From production to distribution, traceability technologies make it possible to identify and validate various stages of the food supply chain. These systems are crucially important in the global food trade due to the diversified origins of ingredients and the multi-ingredient formulas many food producers rely on.
Several trends have been pushing for higher adoption rates of traceability technologies. For starters, consumers are becoming much more conscious about the choices they make. Standardization and legislative frameworks within the food sector have also contributed to a growing need for the adoption of reliable traceability solutions. As a result, the food traceability market is anticipated to reach 14 billion dollars in 2019 and continue expanding at a high CAGR in the years to come.
While food traceability technology is incredibly important, there are still numerous assumptions and myths circulating about the capabilities of these technologies. Most myths focus on the ways in which companies handle the data and the potential food recalls resulting from it.
In this guide, we’ll take a look at some of the most common myths and false assumptions about the ways in which innovative technology has impacted food recalls.
A food recall is indicative of money loss. This is why many people assume companies will recall solely affected products and ingredients to diminish the negative financial impact.
This is an over-simplified view of reality.
Companies will respond quickly in the event of a food traceability issue because they don’t want to scare away customers and prospects.
Many people will hear about a problem but they’ll have no idea about the product line affected. As a result, entire brands have been removed from the market. In July 2018, for example, four flavors of Goldfish crackers were removed from the market over salmonella concerns. While no illness cases were reported, the company announced all four flavors will be taken off the shelves “out of abundance of caution.”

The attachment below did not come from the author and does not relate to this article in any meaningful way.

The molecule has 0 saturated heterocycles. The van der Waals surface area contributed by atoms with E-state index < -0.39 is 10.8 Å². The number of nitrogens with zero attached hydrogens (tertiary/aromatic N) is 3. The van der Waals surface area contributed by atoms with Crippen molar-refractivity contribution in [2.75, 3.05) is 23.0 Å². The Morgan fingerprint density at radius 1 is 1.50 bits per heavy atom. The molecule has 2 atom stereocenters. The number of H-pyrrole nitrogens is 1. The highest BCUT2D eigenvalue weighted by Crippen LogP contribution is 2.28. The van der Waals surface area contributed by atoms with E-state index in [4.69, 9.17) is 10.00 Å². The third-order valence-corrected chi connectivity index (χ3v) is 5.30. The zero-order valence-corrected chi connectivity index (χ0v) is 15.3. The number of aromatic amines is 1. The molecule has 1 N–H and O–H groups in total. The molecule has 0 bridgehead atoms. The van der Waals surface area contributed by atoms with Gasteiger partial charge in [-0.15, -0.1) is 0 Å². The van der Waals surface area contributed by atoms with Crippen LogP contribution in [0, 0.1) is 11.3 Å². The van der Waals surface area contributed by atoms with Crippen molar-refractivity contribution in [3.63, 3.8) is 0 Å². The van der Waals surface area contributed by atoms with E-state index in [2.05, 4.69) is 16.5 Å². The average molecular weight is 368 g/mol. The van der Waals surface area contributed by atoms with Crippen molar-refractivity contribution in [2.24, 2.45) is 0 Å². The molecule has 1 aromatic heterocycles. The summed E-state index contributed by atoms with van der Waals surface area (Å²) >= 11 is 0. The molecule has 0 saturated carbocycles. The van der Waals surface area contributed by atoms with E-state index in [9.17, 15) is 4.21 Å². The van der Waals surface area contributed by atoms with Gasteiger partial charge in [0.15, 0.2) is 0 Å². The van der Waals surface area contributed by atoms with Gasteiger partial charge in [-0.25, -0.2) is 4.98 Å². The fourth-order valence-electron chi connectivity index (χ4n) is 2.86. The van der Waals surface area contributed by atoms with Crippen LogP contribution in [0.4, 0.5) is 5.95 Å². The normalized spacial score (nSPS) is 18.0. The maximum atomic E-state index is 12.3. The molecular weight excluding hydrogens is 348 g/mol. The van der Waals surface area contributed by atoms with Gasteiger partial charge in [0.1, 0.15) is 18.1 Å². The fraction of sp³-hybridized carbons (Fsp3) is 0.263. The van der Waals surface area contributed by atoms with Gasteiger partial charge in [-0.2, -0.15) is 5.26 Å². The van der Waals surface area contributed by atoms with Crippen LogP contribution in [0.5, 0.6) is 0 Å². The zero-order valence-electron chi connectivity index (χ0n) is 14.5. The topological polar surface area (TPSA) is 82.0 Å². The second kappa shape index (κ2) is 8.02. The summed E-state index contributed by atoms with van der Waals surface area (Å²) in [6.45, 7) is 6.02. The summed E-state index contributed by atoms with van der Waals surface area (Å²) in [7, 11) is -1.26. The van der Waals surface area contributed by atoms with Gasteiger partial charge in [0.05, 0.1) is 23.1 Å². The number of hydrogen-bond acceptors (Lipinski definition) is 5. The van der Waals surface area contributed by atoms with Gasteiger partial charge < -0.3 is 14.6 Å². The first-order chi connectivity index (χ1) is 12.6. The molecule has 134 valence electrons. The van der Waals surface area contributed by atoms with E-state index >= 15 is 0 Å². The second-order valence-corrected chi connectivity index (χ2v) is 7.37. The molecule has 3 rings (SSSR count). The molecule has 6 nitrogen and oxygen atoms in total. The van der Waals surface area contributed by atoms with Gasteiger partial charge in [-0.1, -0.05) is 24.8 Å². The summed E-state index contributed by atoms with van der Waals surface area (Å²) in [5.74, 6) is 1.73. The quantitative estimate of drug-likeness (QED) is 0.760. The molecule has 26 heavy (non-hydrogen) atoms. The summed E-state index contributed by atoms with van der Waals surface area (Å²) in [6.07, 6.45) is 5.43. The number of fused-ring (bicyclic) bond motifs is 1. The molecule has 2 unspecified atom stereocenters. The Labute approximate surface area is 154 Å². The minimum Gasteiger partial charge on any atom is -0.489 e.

This may seem like a logical assumption, but it once again relies on a rather simplistic view of reality.
More than 90 percent of foodborne illnesses take place within restaurant environments, banquet facilities, catering service providers, schools, nursing homes, etc. While the data goes back several years, it still shows how misguided consumers can be.
Almost 60 percent of the illnesses are caused by norovirus infections and norovirus originates from sick food handlers. Workplace negligence and a failure to adhere to the strictest hygienic practices could easily contribute to contamination.
As of November 2018, there had been 22 outbreaks over the year investigated by the Centers for Disease Control and Prevention (CDC).
This was the highest number of food-related contamination investigations taking place over the past 12 years. As surprising as this may seem, technology is probably contributing to the bigger number of investigations and recalls. The reason is simple – new technologies make it easier to identify pathogens and link them back to a specific point of origin. This is obviously a good thing and it does result from enhanced traceability.
It doesn’t really matter whether food has traveled thousands of miles or just a few blocks to reach your table.
Big companies are typically held to a higher standard than small local producers.
Media reports increase awareness about issues and you’re much more likely to hear about a contamination problem and a resulting recall in the case of a large corporation. This isn’t the case with small local producers.
Larger international corporations typically employ some form of traceability technology. Consumers will be warned about a safety issue in due time, which cannot be guaranteed in the case of smaller farms or food manufacturers within a local community.
As media focus on food manufacturing issues and consumer awareness increase, companies and regulators must maintain a steady focus on food safety.
Contemporary communication channels have also contributed to the real-time provision of information. The CDC, for example, provides updates about ongoing investigations via Twitter and Facebook. As a result, companies simply can’t afford to be careless, as a massive reputation loss will quickly contribute to the loss of clients.
While companies have to address demand, safety concerns trump all revenue generation plans. The recall of Honey Smacks Cereal is just one example. A salmonella outbreak was linked to the product, which is why the cereal remained off the shelf for over four months. Reintroduction has only begun, and Kellogg’s is doing so in limited quantities due to a change in recipe and a change in the production facility. Thus, it’s easy to see that companies aren’t careless and safety indeed does come first.
Existing technologies haven’t made it possible yet to eradicate contamination altogether. Traceability solutions, however, enable the quick pinpointing of the source and the introduction of adequate measures to curb the issue.
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